Probating A Will After Four Years

In our previous post, we discussed what happens to a will if it gets probated within four years of someone’s passing. We looked at this through the lens of estranged beneficiaries, representing a more typical process. Conversely, there are situations where people don’t probate a will after someone has passed away. This could happen for several reasons.

  • People do not understand what probate is or realize they need to retitle assets.
  • An estate could be challenging because it involves disputes among the heirs.
  • Logistical issues may surface. This could result in needing more key documents, e.g., a will, or people needing help locating beneficiaries, i.e., estranged beneficiaries. There could also be tax-related implications.
  • The person responsible for probating the will may have personal matters related to health, financial constraints, or even emotional challenges preventing it from promptly going through probate. 
  • Sometimes, people may deliberately avoid initiating probate for strategic reasons. I.e., there may be concerns about the will’s validity, or they are anticipating challenges from the beneficiaries that are upset about its contents. The “strategic” element indicates how they may want to gather more evidence to build a case for when the will gets challenged. 

Additional Considerations

There are additional legal hurdles when a will goes through probate more than four years after someone’s passing. For instance, you must notify everyone listed as a beneficiary and anyone else who is an heir-at-law if those two lists are different—which they very well could be. The reason behind this is that you must prove that everyone knows that you are probating the will after the deadline.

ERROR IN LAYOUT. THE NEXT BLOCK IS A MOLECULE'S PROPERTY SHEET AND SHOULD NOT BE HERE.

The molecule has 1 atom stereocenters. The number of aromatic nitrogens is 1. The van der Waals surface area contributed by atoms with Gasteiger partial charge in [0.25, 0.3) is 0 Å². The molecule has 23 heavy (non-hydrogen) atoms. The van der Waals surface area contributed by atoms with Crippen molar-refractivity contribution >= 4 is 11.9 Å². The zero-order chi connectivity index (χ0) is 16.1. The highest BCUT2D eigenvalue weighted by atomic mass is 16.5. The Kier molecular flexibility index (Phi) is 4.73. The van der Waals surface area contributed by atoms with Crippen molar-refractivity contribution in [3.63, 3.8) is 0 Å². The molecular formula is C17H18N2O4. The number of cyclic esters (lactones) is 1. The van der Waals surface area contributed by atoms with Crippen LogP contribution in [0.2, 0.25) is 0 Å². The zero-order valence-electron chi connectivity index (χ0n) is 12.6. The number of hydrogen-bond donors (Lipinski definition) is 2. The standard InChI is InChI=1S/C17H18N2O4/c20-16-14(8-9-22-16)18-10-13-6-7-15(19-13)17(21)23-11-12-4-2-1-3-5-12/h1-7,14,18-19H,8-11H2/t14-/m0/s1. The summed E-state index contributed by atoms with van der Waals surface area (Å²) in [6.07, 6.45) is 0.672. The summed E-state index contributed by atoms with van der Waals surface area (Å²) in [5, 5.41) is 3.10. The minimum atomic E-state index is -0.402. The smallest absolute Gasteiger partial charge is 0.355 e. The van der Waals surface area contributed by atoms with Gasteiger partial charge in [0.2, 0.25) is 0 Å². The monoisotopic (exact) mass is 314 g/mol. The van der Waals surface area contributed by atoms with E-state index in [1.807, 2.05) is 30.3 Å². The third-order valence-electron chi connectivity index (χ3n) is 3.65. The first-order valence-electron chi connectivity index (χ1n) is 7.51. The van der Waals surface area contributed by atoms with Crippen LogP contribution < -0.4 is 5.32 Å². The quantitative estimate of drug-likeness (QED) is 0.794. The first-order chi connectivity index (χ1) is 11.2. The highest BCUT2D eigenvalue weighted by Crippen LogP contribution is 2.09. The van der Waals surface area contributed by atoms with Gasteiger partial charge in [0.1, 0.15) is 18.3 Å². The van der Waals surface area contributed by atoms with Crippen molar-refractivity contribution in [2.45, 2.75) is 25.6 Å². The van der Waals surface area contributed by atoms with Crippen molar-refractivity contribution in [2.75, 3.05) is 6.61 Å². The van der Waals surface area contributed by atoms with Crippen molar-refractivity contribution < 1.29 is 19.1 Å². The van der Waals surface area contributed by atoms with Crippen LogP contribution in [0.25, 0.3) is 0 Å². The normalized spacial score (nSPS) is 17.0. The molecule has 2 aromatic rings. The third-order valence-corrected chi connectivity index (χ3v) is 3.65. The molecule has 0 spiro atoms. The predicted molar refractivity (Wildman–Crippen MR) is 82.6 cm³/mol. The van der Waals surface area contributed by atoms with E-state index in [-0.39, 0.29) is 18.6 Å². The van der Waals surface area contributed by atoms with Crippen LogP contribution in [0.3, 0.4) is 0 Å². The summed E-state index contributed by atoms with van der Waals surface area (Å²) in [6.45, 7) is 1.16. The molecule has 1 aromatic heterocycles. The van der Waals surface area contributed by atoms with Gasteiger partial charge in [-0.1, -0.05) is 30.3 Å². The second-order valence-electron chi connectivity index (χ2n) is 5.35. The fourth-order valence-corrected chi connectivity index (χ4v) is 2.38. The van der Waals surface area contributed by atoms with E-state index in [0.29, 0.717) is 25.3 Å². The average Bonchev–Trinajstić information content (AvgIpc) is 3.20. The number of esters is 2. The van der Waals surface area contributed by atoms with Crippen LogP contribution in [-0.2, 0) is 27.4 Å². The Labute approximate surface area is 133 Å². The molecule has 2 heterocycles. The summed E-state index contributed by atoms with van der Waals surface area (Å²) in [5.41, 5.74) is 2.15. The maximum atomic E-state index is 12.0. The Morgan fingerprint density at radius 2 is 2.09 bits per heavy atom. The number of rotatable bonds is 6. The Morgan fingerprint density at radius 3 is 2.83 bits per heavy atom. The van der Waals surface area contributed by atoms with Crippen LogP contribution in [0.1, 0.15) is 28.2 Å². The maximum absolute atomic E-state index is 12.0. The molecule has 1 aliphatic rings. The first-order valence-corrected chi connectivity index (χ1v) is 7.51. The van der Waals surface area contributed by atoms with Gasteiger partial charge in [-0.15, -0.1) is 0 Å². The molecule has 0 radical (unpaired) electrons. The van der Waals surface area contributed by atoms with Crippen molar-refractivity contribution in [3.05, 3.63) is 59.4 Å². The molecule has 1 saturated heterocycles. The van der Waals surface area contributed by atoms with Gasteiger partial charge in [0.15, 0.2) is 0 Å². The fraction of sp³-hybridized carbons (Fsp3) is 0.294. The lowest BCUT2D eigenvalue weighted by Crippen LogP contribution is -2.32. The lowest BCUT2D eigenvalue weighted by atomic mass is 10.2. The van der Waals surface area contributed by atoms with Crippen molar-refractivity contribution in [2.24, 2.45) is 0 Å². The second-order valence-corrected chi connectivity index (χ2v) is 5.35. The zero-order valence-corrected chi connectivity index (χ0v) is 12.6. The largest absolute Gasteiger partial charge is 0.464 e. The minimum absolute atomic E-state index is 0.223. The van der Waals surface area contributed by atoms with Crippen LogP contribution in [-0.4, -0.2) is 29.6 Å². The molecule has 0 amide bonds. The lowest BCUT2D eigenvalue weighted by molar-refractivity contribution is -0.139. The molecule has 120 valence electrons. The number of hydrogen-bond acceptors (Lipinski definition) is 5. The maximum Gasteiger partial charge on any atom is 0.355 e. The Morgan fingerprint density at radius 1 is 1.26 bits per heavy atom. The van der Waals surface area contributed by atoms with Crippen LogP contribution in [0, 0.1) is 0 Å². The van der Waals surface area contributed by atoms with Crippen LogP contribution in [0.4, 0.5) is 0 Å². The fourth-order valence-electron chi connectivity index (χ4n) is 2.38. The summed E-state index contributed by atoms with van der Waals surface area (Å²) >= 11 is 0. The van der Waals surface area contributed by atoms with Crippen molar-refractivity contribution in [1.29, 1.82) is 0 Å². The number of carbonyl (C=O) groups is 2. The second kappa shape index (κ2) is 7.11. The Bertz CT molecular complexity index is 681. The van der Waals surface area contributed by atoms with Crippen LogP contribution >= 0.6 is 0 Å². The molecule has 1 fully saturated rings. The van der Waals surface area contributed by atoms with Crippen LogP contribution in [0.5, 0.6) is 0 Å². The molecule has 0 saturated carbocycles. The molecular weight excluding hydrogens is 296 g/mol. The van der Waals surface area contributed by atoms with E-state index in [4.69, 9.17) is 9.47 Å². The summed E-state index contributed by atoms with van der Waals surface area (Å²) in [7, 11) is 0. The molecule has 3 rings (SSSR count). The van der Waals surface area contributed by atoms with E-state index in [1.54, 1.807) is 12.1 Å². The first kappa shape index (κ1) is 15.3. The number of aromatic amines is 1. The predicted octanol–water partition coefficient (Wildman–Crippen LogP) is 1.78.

After four years, people’s lives and mindsets can be staggeringly different from when the person passed away. They have grieved and processed the loss which can make them more or less likely to care about what they may be entitled to. In this situation, the executor, the person in charge of probating the will, will take several steps to locate and notify the groups of people we mentioned earlier. Common examples of this include certified mail, notice by publication, and possibly hiring a private investigator to locate estranged or unknown beneficiaries. 

Continue This Discussion with a Probate and Estate Planning Attorney 

The Law Offices of Debbie Cunningham assist clients with legal issues connected to probate. We also guide our clients through the estate planning process. Regardless of your circumstances, we will create an estate plan that fits your needs and goals. If you have further questions or are ready to speak with an attorney, contact our office today to schedule your consultation. 

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Law Offices of Debbie J. Cunningham

Debbie Cunningham is an Irving attorney providing affordable estate planning to the Dallas/ Fort-Worth areas. She understands the steps you should take to protect yourself and your loved ones. Debbie is family-focused and wants to ensure her clients are fully informed on the options that are available for their families. Debbie’s own blended family has given her valuable insights into the complexities of family dynamics.

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